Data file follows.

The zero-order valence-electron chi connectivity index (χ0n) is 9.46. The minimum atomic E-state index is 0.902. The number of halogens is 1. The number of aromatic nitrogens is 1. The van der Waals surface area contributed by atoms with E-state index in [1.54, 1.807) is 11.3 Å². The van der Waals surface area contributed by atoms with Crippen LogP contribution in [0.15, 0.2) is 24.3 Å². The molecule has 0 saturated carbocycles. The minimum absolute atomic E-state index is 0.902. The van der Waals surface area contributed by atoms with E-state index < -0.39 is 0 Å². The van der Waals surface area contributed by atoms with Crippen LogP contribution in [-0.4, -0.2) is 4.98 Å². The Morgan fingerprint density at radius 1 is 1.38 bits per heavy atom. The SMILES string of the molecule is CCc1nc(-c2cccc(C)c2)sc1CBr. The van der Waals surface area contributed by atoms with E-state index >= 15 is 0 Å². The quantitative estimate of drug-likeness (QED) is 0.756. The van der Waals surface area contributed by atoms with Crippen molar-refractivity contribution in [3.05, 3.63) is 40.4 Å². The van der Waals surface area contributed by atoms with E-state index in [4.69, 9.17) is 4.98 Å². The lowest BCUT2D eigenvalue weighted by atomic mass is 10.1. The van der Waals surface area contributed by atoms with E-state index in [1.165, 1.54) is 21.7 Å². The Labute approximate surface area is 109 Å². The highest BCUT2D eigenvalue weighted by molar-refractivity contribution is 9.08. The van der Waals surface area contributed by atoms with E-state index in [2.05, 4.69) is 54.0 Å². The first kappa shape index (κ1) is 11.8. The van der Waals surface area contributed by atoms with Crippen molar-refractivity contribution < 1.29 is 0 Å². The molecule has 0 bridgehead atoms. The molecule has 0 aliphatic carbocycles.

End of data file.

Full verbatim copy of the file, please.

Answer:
The zero-order valence-electron chi connectivity index (χ0n) is 9.46. The minimum atomic E-state index is 0.902. The number of halogens is 1. The number of aromatic nitrogens is 1. The van der Waals surface area contributed by atoms with E-state index in [1.54, 1.807) is 11.3 Å². The van der Waals surface area contributed by atoms with Crippen LogP contribution in [0.15, 0.2) is 24.3 Å². The molecule has 0 saturated carbocycles. The minimum absolute atomic E-state index is 0.902. The van der Waals surface area contributed by atoms with E-state index < -0.39 is 0 Å². The van der Waals surface area contributed by atoms with Crippen LogP contribution in [-0.4, -0.2) is 4.98 Å². The Morgan fingerprint density at radius 1 is 1.38 bits per heavy atom. The SMILES string of the molecule is CCc1nc(-c2cccc(C)c2)sc1CBr. The van der Waals surface area contributed by atoms with E-state index >= 15 is 0 Å². The quantitative estimate of drug-likeness (QED) is 0.756. The van der Waals surface area contributed by atoms with Crippen molar-refractivity contribution in [3.05, 3.63) is 40.4 Å². The van der Waals surface area contributed by atoms with E-state index in [4.69, 9.17) is 4.98 Å². The lowest BCUT2D eigenvalue weighted by atomic mass is 10.1. The van der Waals surface area contributed by atoms with E-state index in [1.165, 1.54) is 21.7 Å². The Labute approximate surface area is 109 Å². The highest BCUT2D eigenvalue weighted by molar-refractivity contribution is 9.08. The van der Waals surface area contributed by atoms with E-state index in [2.05, 4.69) is 54.0 Å². The first kappa shape index (κ1) is 11.8. The van der Waals surface area contributed by atoms with Crippen molar-refractivity contribution < 1.29 is 0 Å². The molecule has 0 bridgehead atoms. The molecule has 0 aliphatic carbocycles.